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  • 51.
    Wågsäter, Dick
    et al.
    Karolinska University hospital, Karolinska Institutet, Stockholm, Sweden .
    Paloschi, Valentina
    Karolinska University hospital, Karolinska Institutet, Stockholm, Sweden .
    Hanemaaijer, Roeland
    TNO Metabolic Health Research, Leiden, the Netherlands .
    Hultenby, Kjell
    Karolinska Institutet, Stockholm, Sweden.
    Bank, Ruud A
    University Medical Center Groningen, the Netherlands .
    Franco-Cereceda, Anders
    Karolinska Institutet, Stockholm, Sweden.
    Lindeman, Jan H N
    Leiden University Medical Center, the Netherlands .
    Eriksson, Per
    Karolinska University hospital, Karolinska Institutet, Stockholm, Sweden .
    Impaired collagen biosynthesis and cross-linking in aorta of patients with bicuspid aortic valve2013In: Journal of the American Heart Association: Cardiovascular and Cerebrovascular Disease, ISSN 2047-9980, E-ISSN 2047-9980, Vol. 2, no 1, p. e000034-Article in journal (Refereed)
    Abstract [en]

    BACKGROUND: Patients with bicuspid aortic valve (BAV) have an increased risk of developing ascending aortic aneurysm. In the present study, collagen homeostasis in nondilated and dilated aorta segments from patients with BAV was studied, with normal and dilated aortas from tricuspid aortic valve (TAV) patients as reference.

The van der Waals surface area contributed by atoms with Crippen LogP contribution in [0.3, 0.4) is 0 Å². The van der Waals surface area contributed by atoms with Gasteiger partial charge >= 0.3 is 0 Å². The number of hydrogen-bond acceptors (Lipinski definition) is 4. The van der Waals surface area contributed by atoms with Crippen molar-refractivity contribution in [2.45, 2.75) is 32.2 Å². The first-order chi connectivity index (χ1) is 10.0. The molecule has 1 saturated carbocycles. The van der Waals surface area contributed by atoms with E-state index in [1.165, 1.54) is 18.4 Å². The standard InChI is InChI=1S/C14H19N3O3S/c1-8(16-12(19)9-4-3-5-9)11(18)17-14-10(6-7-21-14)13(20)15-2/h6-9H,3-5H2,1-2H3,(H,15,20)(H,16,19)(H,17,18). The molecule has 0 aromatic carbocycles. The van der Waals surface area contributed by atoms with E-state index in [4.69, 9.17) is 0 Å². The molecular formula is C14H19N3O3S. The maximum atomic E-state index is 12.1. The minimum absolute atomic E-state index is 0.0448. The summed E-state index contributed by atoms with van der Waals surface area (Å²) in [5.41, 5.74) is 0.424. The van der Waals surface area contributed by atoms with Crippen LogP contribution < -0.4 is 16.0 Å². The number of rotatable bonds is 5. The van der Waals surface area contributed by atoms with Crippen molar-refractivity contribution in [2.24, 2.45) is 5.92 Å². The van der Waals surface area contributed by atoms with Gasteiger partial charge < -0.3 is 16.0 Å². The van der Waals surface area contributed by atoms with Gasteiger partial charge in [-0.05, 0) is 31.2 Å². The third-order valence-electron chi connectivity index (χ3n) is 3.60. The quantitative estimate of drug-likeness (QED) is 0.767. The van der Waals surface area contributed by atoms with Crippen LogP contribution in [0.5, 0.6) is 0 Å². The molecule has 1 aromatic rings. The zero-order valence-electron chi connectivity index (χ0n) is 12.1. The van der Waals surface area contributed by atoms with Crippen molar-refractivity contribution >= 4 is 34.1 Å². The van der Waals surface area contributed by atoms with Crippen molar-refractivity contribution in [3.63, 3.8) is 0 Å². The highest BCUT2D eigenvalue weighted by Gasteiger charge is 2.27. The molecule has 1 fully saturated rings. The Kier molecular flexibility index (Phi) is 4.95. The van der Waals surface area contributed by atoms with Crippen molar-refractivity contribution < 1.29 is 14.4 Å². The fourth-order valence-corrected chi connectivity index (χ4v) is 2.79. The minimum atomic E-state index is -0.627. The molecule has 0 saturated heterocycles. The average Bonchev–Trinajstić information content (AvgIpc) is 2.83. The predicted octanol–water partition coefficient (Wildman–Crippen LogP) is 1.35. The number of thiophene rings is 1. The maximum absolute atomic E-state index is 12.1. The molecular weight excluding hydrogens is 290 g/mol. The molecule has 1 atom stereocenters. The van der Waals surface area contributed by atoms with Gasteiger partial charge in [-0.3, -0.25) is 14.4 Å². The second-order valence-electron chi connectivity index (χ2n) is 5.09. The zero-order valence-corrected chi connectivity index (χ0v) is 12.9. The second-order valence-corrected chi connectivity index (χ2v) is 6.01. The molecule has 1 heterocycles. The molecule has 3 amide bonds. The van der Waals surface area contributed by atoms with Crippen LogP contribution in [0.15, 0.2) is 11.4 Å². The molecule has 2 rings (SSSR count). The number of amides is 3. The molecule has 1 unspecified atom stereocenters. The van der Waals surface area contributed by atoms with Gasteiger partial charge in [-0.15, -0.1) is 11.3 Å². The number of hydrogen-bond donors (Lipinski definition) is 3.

METHODS AND RESULTS: Ascending aortas from 56 patients were used for biochemical and morphological analyses of collagen. mRNA expression was analyzed in 109 patients. Collagen turnover rates were similar in nondilated and dilated aortas of BAV patients, showing that aneurysmal formation in BAV is, in contrast to TAV, not associated with an increased collagen turnover. However, BAV in general was associated with an increased aortic collagen turnover compared with nondilated aortas of TAV patients. Importantly, the ratio of hydroxylysyl pyridinoline (HP) to lysyl pyridinoline (LP), 2 distinct forms of collagen cross-linking, was lower in dilated aortas from patients with BAV, which suggests that BAV is associated with a defect in the posttranslational collagen modification. This suggests a deficiency at the level of lysyl hydroxylase (PLOD1), which was confirmed by mRNA and protein analyses that showed reduced PLOD1 expression but normal lysyl oxidase expression in dilated aortas from patients with BAV. This suggests that impaired collagen cross-linking in BAV patients may be attributed to changes in the expression and/or activity of PLOD1.

    CONCLUSIONS: Our results demonstrate an impaired biosynthesis and posttranslational modification of collagen in aortas of patients with BAV, which may explain the increased aortic aneurysm formation in BAV patients.

  • 52.
    Wågsäter, Dick
    et al.
    University of Örebro, Sweden.
    Sheikine, Y
    University of Örebro, Sweden.
    Sirsjö, A
    University of Örebro, Sweden.
    All-trans retinoic acid regulates CXCL16/SR-PSOX expression2005In: International Journal of Molecular Medicine, ISSN 1107-3756, E-ISSN 1791-244X, Vol. 16, no 4, p. 661-665Article in journal (Refereed)
    Abstract [en]